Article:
American Life in Poetry: Column 485
BY TED KOOSER, U.S. POET LAUREATE
No ideas but in things, said one of my favorite poets, William Carlos Williams, and here’s a fine poem by Maryann Corbett of St. Paul, Minnesota, about turning up one small object loaded with meaning.
Finding the Lego
You find it when you’re tearing up your life,
trying to make some sense of the old messes,
moving dressers, peering under beds.
Almost lost in cat hair and in cobwebs,
in dust you vaguely know was once your skin,
it shows up, isolated, fragmentary.
A tidy little solid. Tractable.
Knobbed to be fitted in a lock-step pattern
with others. Plastic: red or blue or yellow.
Out of the dark, undamaged, there it is,
as bright and primary colored and foursquare
as the family with two parents and two children
who moved in twenty years ago in a dream.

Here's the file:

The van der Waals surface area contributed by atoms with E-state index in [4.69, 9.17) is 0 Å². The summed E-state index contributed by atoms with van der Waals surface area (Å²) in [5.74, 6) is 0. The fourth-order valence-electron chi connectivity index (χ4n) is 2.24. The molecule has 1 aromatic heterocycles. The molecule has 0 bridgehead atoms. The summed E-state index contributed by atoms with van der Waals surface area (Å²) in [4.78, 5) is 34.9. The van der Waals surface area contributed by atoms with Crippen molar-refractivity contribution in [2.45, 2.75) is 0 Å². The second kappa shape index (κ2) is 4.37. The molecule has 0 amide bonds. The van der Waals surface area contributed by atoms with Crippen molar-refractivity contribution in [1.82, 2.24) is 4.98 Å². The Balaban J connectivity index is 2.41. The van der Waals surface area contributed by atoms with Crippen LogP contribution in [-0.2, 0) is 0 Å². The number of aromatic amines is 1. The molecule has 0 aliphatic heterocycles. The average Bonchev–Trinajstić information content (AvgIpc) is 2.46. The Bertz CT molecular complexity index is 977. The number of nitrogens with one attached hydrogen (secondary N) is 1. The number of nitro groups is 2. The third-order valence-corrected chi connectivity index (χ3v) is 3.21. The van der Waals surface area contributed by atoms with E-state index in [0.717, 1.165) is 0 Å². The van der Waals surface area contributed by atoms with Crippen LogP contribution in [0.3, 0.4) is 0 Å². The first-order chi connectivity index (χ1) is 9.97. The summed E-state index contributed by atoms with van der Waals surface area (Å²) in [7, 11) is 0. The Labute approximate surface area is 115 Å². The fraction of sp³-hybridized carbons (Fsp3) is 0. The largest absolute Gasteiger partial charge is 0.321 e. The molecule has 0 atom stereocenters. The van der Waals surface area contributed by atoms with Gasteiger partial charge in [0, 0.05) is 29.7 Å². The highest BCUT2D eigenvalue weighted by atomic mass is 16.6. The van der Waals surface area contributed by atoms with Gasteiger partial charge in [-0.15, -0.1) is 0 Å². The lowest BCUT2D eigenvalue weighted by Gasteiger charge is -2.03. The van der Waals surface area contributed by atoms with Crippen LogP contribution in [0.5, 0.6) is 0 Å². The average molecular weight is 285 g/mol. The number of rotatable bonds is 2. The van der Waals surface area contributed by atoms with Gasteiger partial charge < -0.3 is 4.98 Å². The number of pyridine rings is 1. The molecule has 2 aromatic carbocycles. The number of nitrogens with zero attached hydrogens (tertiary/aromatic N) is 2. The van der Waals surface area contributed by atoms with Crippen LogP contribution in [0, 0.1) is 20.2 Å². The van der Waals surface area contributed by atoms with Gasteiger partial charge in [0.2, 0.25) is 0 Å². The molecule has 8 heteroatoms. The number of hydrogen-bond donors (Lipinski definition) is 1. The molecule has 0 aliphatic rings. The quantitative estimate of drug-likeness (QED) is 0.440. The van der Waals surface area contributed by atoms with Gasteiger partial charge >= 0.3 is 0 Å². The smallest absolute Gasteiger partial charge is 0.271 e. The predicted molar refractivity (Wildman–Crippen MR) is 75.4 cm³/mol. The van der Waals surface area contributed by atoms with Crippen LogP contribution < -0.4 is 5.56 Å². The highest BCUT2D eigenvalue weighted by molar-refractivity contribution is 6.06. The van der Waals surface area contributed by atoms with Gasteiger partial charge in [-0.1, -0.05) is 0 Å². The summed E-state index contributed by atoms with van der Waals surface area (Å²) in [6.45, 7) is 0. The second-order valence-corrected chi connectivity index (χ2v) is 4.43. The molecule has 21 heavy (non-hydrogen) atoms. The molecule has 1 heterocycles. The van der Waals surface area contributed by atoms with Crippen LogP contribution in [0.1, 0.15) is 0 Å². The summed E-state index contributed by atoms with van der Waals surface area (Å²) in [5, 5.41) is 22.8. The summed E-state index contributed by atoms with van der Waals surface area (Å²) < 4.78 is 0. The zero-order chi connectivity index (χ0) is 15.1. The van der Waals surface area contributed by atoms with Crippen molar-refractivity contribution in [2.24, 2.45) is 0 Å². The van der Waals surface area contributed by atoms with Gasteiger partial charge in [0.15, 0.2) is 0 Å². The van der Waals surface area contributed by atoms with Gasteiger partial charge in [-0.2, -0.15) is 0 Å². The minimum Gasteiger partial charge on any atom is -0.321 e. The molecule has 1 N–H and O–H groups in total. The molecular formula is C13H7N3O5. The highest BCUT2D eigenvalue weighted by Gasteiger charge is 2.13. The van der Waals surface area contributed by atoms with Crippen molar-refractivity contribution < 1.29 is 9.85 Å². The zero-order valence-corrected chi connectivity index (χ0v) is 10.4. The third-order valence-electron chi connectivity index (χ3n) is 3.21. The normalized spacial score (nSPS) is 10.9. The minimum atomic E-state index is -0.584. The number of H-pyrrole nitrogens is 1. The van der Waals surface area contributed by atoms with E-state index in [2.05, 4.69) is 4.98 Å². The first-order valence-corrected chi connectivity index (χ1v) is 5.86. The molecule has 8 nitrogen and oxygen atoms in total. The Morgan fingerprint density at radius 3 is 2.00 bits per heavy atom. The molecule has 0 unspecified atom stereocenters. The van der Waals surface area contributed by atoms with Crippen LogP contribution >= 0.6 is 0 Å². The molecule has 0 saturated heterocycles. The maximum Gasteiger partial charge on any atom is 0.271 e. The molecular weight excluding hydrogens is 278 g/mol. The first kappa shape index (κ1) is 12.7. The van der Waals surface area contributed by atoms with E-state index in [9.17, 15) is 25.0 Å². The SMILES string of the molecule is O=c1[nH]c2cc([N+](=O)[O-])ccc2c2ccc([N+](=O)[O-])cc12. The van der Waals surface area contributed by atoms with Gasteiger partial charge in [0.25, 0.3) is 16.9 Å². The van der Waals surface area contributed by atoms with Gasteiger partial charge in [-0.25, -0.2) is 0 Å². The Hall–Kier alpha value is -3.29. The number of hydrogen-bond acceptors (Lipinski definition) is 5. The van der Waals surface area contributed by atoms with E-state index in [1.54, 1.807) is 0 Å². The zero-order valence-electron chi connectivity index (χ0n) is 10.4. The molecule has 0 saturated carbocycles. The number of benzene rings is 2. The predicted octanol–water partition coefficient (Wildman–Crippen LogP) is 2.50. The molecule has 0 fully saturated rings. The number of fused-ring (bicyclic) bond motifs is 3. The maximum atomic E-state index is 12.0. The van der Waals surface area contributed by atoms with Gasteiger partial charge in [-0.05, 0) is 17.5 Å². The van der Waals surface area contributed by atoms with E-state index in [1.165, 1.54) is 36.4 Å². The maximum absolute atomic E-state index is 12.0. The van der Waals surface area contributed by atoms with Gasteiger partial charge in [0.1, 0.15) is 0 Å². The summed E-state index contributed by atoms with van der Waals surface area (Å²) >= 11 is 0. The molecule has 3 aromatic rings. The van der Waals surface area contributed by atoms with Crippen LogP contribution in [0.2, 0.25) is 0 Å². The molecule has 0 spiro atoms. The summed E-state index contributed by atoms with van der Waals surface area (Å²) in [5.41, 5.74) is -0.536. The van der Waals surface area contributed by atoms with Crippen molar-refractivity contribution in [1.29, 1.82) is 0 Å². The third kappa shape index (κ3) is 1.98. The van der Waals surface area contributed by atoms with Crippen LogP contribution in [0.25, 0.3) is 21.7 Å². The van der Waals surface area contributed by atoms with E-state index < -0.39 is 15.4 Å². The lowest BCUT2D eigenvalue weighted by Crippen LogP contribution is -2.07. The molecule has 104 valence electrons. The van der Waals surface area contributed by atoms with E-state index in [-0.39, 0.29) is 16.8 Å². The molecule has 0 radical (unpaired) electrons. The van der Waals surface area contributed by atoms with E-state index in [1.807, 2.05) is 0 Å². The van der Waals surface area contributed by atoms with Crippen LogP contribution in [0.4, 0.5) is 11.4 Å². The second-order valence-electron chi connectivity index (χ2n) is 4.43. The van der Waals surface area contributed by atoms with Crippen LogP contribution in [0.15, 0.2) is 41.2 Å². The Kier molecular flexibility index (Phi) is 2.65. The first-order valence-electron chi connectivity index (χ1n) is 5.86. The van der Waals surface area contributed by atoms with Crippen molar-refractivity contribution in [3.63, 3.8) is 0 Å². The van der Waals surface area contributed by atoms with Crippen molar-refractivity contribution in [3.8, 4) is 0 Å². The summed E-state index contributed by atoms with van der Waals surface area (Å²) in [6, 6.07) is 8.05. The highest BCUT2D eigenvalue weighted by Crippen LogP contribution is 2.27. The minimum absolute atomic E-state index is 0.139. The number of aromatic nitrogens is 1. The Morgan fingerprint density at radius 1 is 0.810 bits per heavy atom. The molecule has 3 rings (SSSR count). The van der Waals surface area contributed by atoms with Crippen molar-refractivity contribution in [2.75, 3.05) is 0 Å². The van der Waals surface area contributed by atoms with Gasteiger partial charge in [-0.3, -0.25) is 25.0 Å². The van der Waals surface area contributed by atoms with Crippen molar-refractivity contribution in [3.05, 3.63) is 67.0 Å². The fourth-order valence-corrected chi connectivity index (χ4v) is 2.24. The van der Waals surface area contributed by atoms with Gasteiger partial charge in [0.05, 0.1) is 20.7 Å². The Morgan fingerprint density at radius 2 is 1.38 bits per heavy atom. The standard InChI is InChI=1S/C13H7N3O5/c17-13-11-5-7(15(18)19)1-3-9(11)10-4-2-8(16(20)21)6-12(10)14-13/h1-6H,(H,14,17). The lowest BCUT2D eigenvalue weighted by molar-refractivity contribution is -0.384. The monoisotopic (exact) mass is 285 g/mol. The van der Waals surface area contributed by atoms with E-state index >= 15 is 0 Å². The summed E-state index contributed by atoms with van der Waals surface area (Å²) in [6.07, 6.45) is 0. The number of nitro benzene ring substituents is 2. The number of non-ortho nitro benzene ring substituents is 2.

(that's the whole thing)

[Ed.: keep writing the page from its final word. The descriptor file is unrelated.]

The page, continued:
It makes no allowances, concedes no failures,
admits no knowledge of a little girl
who glared through tears, rubbing her slapped cheek.
Rigidity is its essential trait.
Likely as not, you leave it where it was.
American Life in Poetry is made possible by The Poetry Foundation (www.poetryfoundation.org), publisher of Poetry magazine. It is also supported by the Department of English at the University of Nebraska-Lincoln. Poem copyright ©2013 by Maryann Corbett, from her most recent book of poems, Credo for the Checkout Line in Winter, Able Muse Press, 2013. Poem reprinted by permission of Maryann Corbett and the publisher. Introduction copyright © 2014 by The Poetry Foundation. The introduction’s author, Ted Kooser, served as United States Poet Laureate Consultant in Poetry to the Library of Congress from 2004-2006. We do not accept unsolicited manuscripts.